Unless there be some material difference between the sales in this case and those in the Sears, Roebuck case, we shall be obliged to sustain the tax. What difference do we find? In the first place, the Standard Oil Company of New Jersey maintains a large number of oil tanks in Bayonne, New Jersey, and the vicinity. The steamship company knew that the nature of the business required oil to be stored in large quantities, and that the oil company had such a plant, and delivered its oil by drawing it off from these tanks into ships at Bayonne, or else into barges, to be carried to vessels at the port of New York and elsewhere. While the purchase or the contract of sale was made in New York, it was with a view of getting this specific oil, the product of the Standard Oil Company of New Jersey, from its plant and tanks in New Jersey. The product in New Jersey, kept there in tanks, was the thing bargained for. So far as the record in this case goes, the contract centers around the purchase of the New Jersey oil of the kind and quantity specified. The delivery at the Port of New York was made necessary because of the draft of the steamers. The cost of transportation from Bayonne to the port of New York increased the price.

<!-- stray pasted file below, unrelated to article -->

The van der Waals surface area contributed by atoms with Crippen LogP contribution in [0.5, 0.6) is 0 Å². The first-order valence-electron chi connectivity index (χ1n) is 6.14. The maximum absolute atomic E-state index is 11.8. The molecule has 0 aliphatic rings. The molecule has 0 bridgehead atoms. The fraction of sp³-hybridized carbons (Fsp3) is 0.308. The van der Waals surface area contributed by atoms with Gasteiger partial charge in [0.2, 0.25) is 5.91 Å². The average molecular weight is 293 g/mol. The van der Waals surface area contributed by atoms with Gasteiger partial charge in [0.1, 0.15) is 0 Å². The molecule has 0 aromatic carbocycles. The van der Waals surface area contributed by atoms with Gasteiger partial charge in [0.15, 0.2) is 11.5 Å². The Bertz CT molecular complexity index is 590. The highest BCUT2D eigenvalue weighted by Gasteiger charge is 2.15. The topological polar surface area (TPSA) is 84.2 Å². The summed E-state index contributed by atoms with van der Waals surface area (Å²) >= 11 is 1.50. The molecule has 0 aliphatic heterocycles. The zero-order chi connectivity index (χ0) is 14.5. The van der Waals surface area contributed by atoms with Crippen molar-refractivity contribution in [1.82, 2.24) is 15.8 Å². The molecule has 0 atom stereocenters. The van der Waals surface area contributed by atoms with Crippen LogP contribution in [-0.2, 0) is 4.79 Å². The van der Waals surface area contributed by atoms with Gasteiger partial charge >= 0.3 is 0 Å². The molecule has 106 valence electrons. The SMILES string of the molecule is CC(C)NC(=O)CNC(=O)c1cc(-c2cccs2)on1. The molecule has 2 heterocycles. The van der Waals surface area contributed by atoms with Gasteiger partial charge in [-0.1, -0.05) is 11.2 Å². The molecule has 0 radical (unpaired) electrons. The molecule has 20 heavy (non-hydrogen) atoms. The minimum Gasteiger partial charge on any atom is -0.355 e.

In the Sears, Roebuck case the purchaser bought an article in New York according to sample. As long as he got what he ordered, it was indifferent to him where it came from. The merchandise was very largely stock goods and kept for the convenience of the seller at various depots throughout the State. The ease with which the tax could be evaded by such class of merchandise being stored without the State and sold in New York city by sample, was a matter worthy of consideration, as bearing upon competition with New York goods.